Business data services have increasingly emerged as business-critical in South Africa. However, the majority of business data services are complex, resource-intensive and expensive to operate in-house.

In addition, stringent regulatory requirements in sectors such as the financial services, retail and hospitality have resulted in operators opting for specialist expertise by outsourcing these services, to ensure that their systems are legislation-compliant. While cost cutting has historically been the main reason for outsourcing, in the case of business data services, improved efficiencies and access to skills are the key drivers.
New analysis from Frost & Sullivan finds that the South African market for outsourced business data services earned revenues of $158-million in 2008, and estimates this to reach $327-million in 2015.
"The critical shortage of relevant skills for business data services, the high cost of retaining dedicated in-house staff, and rising legislative and regulatory demands are encouraging companies to outsource their data services processes and systems," says Frost & Sullivan ICT industry analyst Spiwe Chireka.
Most of the data services in South Africa have reached the maturity stage or are nearing maturity in terms of adoption and usage. These include Internet services, data storage services and disaster recovery/business continuity services. Consequently, the outsourcing of these services has followed a similar trend.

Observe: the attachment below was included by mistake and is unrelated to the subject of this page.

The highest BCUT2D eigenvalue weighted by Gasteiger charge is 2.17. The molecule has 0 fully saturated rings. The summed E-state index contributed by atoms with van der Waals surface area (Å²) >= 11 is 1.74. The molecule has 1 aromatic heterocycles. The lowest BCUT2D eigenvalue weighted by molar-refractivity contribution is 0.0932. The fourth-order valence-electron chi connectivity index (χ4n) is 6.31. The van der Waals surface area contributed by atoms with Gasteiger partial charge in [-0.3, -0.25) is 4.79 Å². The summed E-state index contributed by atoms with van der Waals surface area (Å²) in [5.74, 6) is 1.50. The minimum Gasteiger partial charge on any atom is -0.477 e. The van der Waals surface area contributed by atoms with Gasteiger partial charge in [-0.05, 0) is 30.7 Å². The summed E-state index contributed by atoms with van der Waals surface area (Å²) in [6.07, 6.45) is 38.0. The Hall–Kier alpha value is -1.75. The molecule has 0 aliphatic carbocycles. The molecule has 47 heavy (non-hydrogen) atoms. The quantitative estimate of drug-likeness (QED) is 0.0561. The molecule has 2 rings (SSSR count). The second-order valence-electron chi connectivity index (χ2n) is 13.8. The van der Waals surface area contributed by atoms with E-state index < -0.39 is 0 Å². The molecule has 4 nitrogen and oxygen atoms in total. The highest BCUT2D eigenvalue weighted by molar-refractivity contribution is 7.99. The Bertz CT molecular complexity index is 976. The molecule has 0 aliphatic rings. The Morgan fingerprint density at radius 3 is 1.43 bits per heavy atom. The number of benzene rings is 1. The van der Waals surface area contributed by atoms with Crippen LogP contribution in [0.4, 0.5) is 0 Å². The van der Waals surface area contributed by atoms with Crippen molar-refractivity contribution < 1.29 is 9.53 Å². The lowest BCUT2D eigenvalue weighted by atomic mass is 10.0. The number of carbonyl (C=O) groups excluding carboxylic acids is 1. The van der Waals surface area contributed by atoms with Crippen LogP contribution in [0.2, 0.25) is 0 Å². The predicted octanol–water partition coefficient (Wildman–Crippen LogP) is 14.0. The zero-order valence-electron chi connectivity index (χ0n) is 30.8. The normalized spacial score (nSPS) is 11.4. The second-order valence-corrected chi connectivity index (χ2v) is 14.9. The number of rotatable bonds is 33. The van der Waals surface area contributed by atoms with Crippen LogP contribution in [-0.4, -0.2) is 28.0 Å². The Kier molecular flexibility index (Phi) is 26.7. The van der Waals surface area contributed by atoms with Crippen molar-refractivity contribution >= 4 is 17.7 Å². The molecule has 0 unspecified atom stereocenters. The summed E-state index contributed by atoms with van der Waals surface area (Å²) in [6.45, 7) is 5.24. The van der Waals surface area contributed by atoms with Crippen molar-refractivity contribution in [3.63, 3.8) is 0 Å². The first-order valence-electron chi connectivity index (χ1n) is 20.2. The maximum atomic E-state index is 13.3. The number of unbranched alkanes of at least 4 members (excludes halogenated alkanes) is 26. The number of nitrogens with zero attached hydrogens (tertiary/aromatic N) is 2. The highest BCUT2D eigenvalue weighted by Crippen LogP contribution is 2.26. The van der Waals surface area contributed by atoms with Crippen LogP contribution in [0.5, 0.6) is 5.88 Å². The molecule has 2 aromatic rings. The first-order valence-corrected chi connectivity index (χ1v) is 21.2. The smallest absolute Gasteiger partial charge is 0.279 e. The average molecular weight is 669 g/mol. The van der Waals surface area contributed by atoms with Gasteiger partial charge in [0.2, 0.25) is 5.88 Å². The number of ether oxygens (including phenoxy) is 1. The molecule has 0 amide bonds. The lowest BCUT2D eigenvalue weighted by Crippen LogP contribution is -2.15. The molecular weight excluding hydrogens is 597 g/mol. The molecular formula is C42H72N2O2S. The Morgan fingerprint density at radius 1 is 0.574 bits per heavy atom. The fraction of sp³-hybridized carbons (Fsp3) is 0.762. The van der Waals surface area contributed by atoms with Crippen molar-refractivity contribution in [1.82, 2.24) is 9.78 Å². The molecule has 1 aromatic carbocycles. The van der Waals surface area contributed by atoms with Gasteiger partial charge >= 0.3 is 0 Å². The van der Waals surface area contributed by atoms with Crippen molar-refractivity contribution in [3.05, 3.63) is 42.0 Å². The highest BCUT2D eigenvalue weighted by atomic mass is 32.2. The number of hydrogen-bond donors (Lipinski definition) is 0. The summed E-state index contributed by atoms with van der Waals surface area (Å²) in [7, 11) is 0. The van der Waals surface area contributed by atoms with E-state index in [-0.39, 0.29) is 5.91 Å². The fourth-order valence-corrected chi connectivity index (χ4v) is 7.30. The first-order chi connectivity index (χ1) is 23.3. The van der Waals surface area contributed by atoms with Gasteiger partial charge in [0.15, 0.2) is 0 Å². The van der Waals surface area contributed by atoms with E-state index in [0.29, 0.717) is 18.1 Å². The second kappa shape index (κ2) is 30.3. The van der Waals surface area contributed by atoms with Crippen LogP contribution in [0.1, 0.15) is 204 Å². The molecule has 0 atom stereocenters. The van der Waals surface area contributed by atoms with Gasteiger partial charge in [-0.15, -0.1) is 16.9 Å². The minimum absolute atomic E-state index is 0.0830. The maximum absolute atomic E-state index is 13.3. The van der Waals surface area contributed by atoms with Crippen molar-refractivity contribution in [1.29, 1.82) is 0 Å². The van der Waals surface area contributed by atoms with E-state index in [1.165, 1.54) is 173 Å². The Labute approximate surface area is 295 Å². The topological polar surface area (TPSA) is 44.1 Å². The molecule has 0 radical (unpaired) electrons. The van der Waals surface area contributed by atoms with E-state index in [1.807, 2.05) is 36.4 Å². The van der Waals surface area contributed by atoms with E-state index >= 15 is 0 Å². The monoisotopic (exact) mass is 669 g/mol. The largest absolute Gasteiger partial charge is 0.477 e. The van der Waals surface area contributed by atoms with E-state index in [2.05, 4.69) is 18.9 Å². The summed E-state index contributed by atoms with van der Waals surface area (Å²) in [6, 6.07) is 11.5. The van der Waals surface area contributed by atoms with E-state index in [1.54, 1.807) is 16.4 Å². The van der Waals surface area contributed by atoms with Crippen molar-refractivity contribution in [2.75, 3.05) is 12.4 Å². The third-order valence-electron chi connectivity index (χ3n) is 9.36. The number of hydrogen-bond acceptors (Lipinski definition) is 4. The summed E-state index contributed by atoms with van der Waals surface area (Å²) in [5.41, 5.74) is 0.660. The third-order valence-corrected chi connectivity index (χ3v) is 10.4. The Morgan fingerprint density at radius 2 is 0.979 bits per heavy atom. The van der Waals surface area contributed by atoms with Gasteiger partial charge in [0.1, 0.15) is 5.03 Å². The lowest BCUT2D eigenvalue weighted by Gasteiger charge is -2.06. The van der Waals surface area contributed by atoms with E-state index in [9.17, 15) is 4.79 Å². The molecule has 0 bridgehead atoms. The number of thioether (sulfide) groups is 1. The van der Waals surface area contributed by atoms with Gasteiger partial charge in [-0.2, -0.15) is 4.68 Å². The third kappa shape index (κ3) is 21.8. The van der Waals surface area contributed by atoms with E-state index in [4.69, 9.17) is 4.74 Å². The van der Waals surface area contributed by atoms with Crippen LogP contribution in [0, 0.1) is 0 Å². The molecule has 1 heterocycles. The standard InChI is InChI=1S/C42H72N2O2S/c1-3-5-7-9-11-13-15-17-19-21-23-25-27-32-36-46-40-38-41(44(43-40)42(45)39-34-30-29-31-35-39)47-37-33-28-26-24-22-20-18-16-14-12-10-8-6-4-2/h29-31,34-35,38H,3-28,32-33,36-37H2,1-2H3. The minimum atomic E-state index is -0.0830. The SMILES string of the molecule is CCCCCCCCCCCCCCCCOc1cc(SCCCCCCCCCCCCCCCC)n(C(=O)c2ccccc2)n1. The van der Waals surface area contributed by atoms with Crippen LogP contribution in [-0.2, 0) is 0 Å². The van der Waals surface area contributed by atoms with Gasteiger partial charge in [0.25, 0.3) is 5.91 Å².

However, cost savings from outsourcing services have not been as forthcoming as the market initially expected. Additionally, customer service has been below the customers' expectations, resulting in some providers in-sourcing their data services operations.
"Companies have indicated that it is not always possible to justify the acquisition of a completely new system and as a result, they are often required to integrate new components with legacy equipment, posing issues in terms of interoperability," explains Chireka. "While strong inroads have been made by vendors, there still remains room for improvement to provide seamless integration and interoperability between the new outsourced and existing in-house systems."
Business data services have become so mission-critical that companies are prioritising it on the true manageable total cost of ownership, rather than merely on return on investment (ROI). Thus, service providers should have a greater focus on providing the true total cost of ownership benefits and reduce their effort on promoting outsourcing as a means to cost savings.
"Customer service strategies that enhance value for the customer – access to a wide support network, deep and wide technical solutions, and applications that facilitate knowledge sharing – will provide a strong competitive differentiator for operators in the future," concludes Chireka.